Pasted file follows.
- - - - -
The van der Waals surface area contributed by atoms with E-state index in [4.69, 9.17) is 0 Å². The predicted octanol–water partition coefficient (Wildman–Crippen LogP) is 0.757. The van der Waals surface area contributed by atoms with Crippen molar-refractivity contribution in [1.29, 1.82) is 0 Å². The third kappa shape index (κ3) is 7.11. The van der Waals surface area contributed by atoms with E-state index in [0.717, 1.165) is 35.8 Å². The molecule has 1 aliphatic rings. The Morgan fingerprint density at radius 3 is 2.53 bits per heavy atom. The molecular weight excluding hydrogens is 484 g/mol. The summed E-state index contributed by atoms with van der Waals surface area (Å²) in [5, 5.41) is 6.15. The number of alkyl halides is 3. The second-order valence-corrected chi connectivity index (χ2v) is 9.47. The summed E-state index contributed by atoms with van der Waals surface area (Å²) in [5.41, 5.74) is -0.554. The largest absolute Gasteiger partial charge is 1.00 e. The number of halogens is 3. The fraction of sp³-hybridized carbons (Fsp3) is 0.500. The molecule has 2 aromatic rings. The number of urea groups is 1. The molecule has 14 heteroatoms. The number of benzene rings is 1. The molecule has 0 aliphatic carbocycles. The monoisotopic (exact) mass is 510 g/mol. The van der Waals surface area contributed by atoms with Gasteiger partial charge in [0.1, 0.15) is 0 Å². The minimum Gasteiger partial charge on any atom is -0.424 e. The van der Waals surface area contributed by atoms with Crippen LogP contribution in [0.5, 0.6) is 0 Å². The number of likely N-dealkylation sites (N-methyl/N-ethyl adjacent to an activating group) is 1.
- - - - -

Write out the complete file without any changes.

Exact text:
The van der Waals surface area contributed by atoms with E-state index in [4.69, 9.17) is 0 Å². The predicted octanol–water partition coefficient (Wildman–Crippen LogP) is 0.757. The van der Waals surface area contributed by atoms with Crippen molar-refractivity contribution in [1.29, 1.82) is 0 Å². The third kappa shape index (κ3) is 7.11. The van der Waals surface area contributed by atoms with E-state index in [0.717, 1.165) is 35.8 Å². The molecule has 1 aliphatic rings. The Morgan fingerprint density at radius 3 is 2.53 bits per heavy atom. The molecular weight excluding hydrogens is 484 g/mol. The summed E-state index contributed by atoms with van der Waals surface area (Å²) in [5, 5.41) is 6.15. The number of alkyl halides is 3. The second-order valence-corrected chi connectivity index (χ2v) is 9.47. The summed E-state index contributed by atoms with van der Waals surface area (Å²) in [5.41, 5.74) is -0.554. The largest absolute Gasteiger partial charge is 1.00 e. The number of halogens is 3. The fraction of sp³-hybridized carbons (Fsp3) is 0.500. The molecule has 2 aromatic rings. The number of urea groups is 1. The molecule has 14 heteroatoms. The number of benzene rings is 1. The molecule has 0 aliphatic carbocycles. The monoisotopic (exact) mass is 510 g/mol. The van der Waals surface area contributed by atoms with Gasteiger partial charge in [0.1, 0.15) is 0 Å². The minimum Gasteiger partial charge on any atom is -0.424 e. The van der Waals surface area contributed by atoms with Crippen LogP contribution in [0.5, 0.6) is 0 Å². The number of likely N-dealkylation sites (N-methyl/N-ethyl adjacent to an activating group) is 1.